How your child's screen time influences their diet

·1-min read

Children who spend a greater amount of time in front of screens eat less fruit and vegetables and more sweets and fast food, according to a new study.

Researchers from the University of Malaga in Spain investigated how the amount of time children and adolescents spent looking at screens - computers, mobile phones, televisions, and tablets - adversely affected their eating habits and their adherence to a Mediterranean diet.

The findings showed that a greater amount of screen time is associated with a lower consumption of fruit, vegetables, legumes, fish and nuts - the foundations of the Mediterranean diet - and a greater consumption of sweets, candy, and fast food.

They also discovered evidence to further support the assertion that a child's parents' education level affects their eating habits, with a lower education level being associated with worse lifestyles and poorer diets among youngsters as well as little knowledge of nutrition.

"The Mediterranean diet is one of the most complete, balanced and healthy diets, as it prevents obesity and represents a life assurance against cardiovascular diseases", said Julia Wärnberg, researcher of the University of Malaga, nutrition expert, and main author of the study.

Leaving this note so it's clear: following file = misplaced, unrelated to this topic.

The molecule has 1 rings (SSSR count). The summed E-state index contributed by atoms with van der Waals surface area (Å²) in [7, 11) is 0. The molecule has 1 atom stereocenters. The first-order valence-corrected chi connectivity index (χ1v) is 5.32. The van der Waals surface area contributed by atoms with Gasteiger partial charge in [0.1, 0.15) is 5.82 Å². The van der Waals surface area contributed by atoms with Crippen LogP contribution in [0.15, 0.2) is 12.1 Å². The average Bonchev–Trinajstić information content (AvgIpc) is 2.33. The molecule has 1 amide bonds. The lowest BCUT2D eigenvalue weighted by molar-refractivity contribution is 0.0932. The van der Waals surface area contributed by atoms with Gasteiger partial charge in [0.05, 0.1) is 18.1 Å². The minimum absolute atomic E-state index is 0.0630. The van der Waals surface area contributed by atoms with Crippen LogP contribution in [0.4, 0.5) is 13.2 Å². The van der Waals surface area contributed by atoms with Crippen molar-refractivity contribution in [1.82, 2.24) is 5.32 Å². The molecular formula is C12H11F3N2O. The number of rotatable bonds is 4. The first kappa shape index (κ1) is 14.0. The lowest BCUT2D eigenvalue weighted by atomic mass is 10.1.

The researchers insist that it's important to promote this diet and encourage children and adolescents to follow it as it will help maintain good eating habits, reduce the probability of childhood and adolescent obesity and enhance their health in adulthood.

The research is part of the PASOS Study - Physical Activity, Sedentarism, lifestyles and Obesity in Spanish youth - which analysed more than 3,800 children aged between eight to 16 years old from more than 200 schools across Spain.

The findings were published in the Journal of Clinical Medicine.